One of the joys of live theater is that there is always the possibility that something might go catastrophically wrong. I costumed Dirty Rotten Scoundrels a few months ago. Monday of tech week, the day after the production photos were taken, one of the two leading ladies went into the hospital. She was, obviously, replaced. Her replacement could not fit the same costume – the size was off, and she played the character differently. That sort of left me scrambling for a new concept (I settled on something around early Loretta Lynn meets GCB) and a some western wear that didn’t fall into my budget. Bring on the franken-jacket!
Category: Individual Garments
A lot of sewers are afraid of bifurcated nether-garments. They look more complicated than skirts. I remember wearing bike shorts under costumes for years because I was afraid to attempt a bloomer. And that is an odd conundrum, because I had been making corsets for years. That’s just the power of the pant. But sister, don’t fear the bloomer… There’s a Really Easy Way(tm).
Nothing makes a pant look as fantastically olde-timey as a fall front. Unfortunately, a real fall front is a pain in the patouty to sew (trust me), and it’s not something that can be added in after the fact in any sort of historically accurate manner. Fortunately, if you’re not 100% concerned about authenticity, it’s easy enough to add a mock fall to existing pants….
Somewhere in the Victorian era, people started coming up with ideas for making corsets more comfortable to wear. Gigglishiously ironical though that may sound, some great innovations came out of it. One of my favs is the single layer corset – no lining, no interlining, just a base layer of fabric and some boning. If you do outdoor events in the summer, it’s a trick worth adapting. (“It’s period! It’s just not quite your period, dear rennie…” says the voice of evil. Heh. ;) )
Have I mentioned that my show has, by and large, come from Goodwill? Yes, indeed. One of the characters in 1776 is “a courier”. (No, really, that’s all they call him in the script.) He’s an army courier who brings messages in to the continental congress. I need him to look like he’s a) military and b) really, really dirty. This means that I get to build the coat, and then I get to have a bit of fun with it…
Oddly enough, I needed 19 pair of Colonial britches to go with my 25 Colonial vests. (Because I had much better luck renting britches than vests, not because I let anyone go pantless.) This is very similar to the trick I used for the Oliver! knickers, but they need a slimmer fit and different length. It goes like this:
I needed 25 Colonial-looking vests for 1776. Because I wasn’t sure that I’d get round to making a coat for everyone, I wanted vests that weren’t faked out in the back, and I needed them to have structure and to be long enough to cover the obviously modern fly fronts on the britches I was making them. Now, you can’t just trot off to the Goodwill and buy a real live Colonial vest. But you can pull off something passable, if you believe that that there are, in fact, user-serviceable parts inside of a jacket….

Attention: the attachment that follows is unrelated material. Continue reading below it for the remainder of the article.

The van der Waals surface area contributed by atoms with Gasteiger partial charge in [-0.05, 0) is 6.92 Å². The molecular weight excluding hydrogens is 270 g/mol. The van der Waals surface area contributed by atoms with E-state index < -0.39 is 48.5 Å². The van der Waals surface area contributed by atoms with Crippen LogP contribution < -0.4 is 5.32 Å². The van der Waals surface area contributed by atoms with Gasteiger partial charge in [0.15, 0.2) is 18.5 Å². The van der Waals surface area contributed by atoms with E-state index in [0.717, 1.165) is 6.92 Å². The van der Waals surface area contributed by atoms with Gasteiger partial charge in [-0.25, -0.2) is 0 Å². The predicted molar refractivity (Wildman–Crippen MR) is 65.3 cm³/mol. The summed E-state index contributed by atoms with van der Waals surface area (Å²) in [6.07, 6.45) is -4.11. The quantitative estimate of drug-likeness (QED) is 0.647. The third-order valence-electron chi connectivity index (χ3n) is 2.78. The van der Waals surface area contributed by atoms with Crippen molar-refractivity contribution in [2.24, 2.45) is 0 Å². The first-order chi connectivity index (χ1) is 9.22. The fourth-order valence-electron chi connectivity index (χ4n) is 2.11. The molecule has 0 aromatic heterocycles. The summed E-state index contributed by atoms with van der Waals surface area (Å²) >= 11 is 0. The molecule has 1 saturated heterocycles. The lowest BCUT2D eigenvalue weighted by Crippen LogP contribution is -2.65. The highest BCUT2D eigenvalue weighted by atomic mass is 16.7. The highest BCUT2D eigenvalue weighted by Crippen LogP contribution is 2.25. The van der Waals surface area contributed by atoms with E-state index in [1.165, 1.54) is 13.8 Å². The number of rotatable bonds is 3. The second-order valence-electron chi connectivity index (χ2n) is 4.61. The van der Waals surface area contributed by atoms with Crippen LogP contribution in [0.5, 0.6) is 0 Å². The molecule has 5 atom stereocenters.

This one won’t win you any points for historical accuracy or art. It’s more for those times when you need to put something decidedly ruff-like around a neck, and you need to do it in a big bad hurry. Say you’ve got a kid who needs a halloween costume, or, I dunno, a designer who needs 10 clown ruffs to put on a pack of galloping ballerinas doing a piece inspired by Pierrot and Columbine…. Ahem. Yes. Well. If you’ve hit the “Done is Beautiful” point, this is the ruff for you. If you’re looking to make a ruff The Right Way(tm), you maybe oughta take a pass…. ;)
We all know how to make a corset, right? Take a bodice pattern that’s too small, sew a lot of boning channels in it, a little jiggery-pokery to get the boning in, seal the edges, and presto change-o, corset. And that’s great, but it’s not the only way to make a corset. Well, ok, if you want to get all technical, then that is the only way to make a corset, but it’s not the only way to make a pair of stiffened bodies capable of supporting the body and forming it onto a conical shape. Here’s another method that relies on stiff sheets of interlining, rather than multiple thin bones.
Sometimes, you need to sew a chemise and you don’t really want to spend a lot of time on it. Either you’re out of time, or the thought of sewing just one more chemise in your life inspires a sense of soul-crushing despair. Anyway, I’ve worked out a couple tricks over the years to get the stupid things sewn as quickly as possible, with a bare minimum of hand work, so that they still come out looking decent.
Warning: I’m about to go through a lot of things that are simply not best practices. (That’s why it’s called cheating.)